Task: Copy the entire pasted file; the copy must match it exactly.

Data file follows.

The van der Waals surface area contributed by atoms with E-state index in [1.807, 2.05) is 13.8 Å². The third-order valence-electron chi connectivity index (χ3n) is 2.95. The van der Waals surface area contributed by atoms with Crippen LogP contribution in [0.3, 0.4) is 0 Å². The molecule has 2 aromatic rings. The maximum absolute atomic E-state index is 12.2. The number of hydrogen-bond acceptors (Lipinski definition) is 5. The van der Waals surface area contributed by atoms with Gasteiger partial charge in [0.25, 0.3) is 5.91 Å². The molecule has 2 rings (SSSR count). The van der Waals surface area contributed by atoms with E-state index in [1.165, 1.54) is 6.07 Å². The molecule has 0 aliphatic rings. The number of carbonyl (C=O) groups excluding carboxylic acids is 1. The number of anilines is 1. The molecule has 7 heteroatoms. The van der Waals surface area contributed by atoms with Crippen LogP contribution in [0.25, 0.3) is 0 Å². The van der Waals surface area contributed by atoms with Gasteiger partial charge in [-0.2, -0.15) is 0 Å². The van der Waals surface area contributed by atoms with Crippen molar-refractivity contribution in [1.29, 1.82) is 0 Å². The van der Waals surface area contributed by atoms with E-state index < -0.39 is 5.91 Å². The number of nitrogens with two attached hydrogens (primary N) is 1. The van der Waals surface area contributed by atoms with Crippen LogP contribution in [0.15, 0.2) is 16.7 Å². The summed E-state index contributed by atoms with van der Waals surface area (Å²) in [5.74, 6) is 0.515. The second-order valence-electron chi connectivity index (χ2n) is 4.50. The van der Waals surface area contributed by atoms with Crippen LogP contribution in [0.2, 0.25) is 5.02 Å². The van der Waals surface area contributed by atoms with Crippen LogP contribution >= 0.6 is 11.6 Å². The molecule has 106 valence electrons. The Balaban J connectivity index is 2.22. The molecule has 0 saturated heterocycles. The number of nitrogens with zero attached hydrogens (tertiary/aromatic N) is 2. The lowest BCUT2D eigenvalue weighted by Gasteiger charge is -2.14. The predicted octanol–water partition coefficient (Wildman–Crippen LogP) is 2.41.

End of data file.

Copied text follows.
The van der Waals surface area contributed by atoms with E-state index in [1.807, 2.05) is 13.8 Å². The third-order valence-electron chi connectivity index (χ3n) is 2.95. The van der Waals surface area contributed by atoms with Crippen LogP contribution in [0.3, 0.4) is 0 Å². The molecule has 2 aromatic rings. The maximum absolute atomic E-state index is 12.2. The number of hydrogen-bond acceptors (Lipinski definition) is 5. The van der Waals surface area contributed by atoms with Gasteiger partial charge in [0.25, 0.3) is 5.91 Å². The molecule has 2 rings (SSSR count). The van der Waals surface area contributed by atoms with E-state index in [1.165, 1.54) is 6.07 Å². The molecule has 0 aliphatic rings. The number of carbonyl (C=O) groups excluding carboxylic acids is 1. The number of anilines is 1. The molecule has 7 heteroatoms. The van der Waals surface area contributed by atoms with Crippen LogP contribution in [0.25, 0.3) is 0 Å². The van der Waals surface area contributed by atoms with Gasteiger partial charge in [-0.2, -0.15) is 0 Å². The van der Waals surface area contributed by atoms with Crippen molar-refractivity contribution in [1.29, 1.82) is 0 Å². The van der Waals surface area contributed by atoms with E-state index < -0.39 is 5.91 Å². The number of nitrogens with two attached hydrogens (primary N) is 1. The van der Waals surface area contributed by atoms with Crippen LogP contribution in [0.15, 0.2) is 16.7 Å². The summed E-state index contributed by atoms with van der Waals surface area (Å²) in [5.74, 6) is 0.515. The second-order valence-electron chi connectivity index (χ2n) is 4.50. The van der Waals surface area contributed by atoms with Crippen LogP contribution in [0.2, 0.25) is 5.02 Å². The van der Waals surface area contributed by atoms with Crippen LogP contribution >= 0.6 is 11.6 Å². The molecule has 106 valence electrons. The Balaban J connectivity index is 2.22. The molecule has 0 saturated heterocycles. The number of nitrogens with zero attached hydrogens (tertiary/aromatic N) is 2. The lowest BCUT2D eigenvalue weighted by Gasteiger charge is -2.14. The predicted octanol–water partition coefficient (Wildman–Crippen LogP) is 2.41.